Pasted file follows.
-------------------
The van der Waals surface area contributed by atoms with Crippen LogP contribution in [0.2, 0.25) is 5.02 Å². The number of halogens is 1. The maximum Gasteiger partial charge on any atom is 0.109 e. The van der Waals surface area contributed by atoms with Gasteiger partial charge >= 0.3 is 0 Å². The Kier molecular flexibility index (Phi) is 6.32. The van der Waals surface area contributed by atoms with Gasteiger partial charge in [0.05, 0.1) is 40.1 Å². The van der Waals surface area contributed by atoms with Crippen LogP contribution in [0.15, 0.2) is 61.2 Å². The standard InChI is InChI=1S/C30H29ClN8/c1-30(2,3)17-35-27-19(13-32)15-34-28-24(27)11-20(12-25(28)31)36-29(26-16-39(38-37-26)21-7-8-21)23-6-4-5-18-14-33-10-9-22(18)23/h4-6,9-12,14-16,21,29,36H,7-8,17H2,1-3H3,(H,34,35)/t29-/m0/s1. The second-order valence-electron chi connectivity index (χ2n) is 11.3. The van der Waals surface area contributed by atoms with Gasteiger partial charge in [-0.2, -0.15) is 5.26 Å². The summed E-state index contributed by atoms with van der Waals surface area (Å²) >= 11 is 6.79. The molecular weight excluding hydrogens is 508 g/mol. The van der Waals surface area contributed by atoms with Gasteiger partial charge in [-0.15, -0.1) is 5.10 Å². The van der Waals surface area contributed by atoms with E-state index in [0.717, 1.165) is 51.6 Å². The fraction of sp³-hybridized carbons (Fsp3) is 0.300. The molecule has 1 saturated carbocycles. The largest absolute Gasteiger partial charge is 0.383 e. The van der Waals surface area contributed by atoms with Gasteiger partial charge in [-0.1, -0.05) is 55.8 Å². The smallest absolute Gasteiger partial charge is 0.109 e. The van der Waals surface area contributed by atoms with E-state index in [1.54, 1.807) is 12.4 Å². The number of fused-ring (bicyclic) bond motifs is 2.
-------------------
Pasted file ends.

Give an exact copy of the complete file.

The van der Waals surface area contributed by atoms with Crippen LogP contribution in [0.2, 0.25) is 5.02 Å². The number of halogens is 1. The maximum Gasteiger partial charge on any atom is 0.109 e. The van der Waals surface area contributed by atoms with Gasteiger partial charge >= 0.3 is 0 Å². The Kier molecular flexibility index (Phi) is 6.32. The van der Waals surface area contributed by atoms with Gasteiger partial charge in [0.05, 0.1) is 40.1 Å². The van der Waals surface area contributed by atoms with Crippen LogP contribution in [0.15, 0.2) is 61.2 Å². The standard InChI is InChI=1S/C30H29ClN8/c1-30(2,3)17-35-27-19(13-32)15-34-28-24(27)11-20(12-25(28)31)36-29(26-16-39(38-37-26)21-7-8-21)23-6-4-5-18-14-33-10-9-22(18)23/h4-6,9-12,14-16,21,29,36H,7-8,17H2,1-3H3,(H,34,35)/t29-/m0/s1. The second-order valence-electron chi connectivity index (χ2n) is 11.3. The van der Waals surface area contributed by atoms with Gasteiger partial charge in [-0.2, -0.15) is 5.26 Å². The summed E-state index contributed by atoms with van der Waals surface area (Å²) >= 11 is 6.79. The molecular weight excluding hydrogens is 508 g/mol. The van der Waals surface area contributed by atoms with Gasteiger partial charge in [-0.15, -0.1) is 5.10 Å². The van der Waals surface area contributed by atoms with E-state index in [0.717, 1.165) is 51.6 Å². The fraction of sp³-hybridized carbons (Fsp3) is 0.300. The molecule has 1 saturated carbocycles. The largest absolute Gasteiger partial charge is 0.383 e. The van der Waals surface area contributed by atoms with Gasteiger partial charge in [-0.1, -0.05) is 55.8 Å². The smallest absolute Gasteiger partial charge is 0.109 e. The van der Waals surface area contributed by atoms with E-state index in [1.54, 1.807) is 12.4 Å². The number of fused-ring (bicyclic) bond motifs is 2.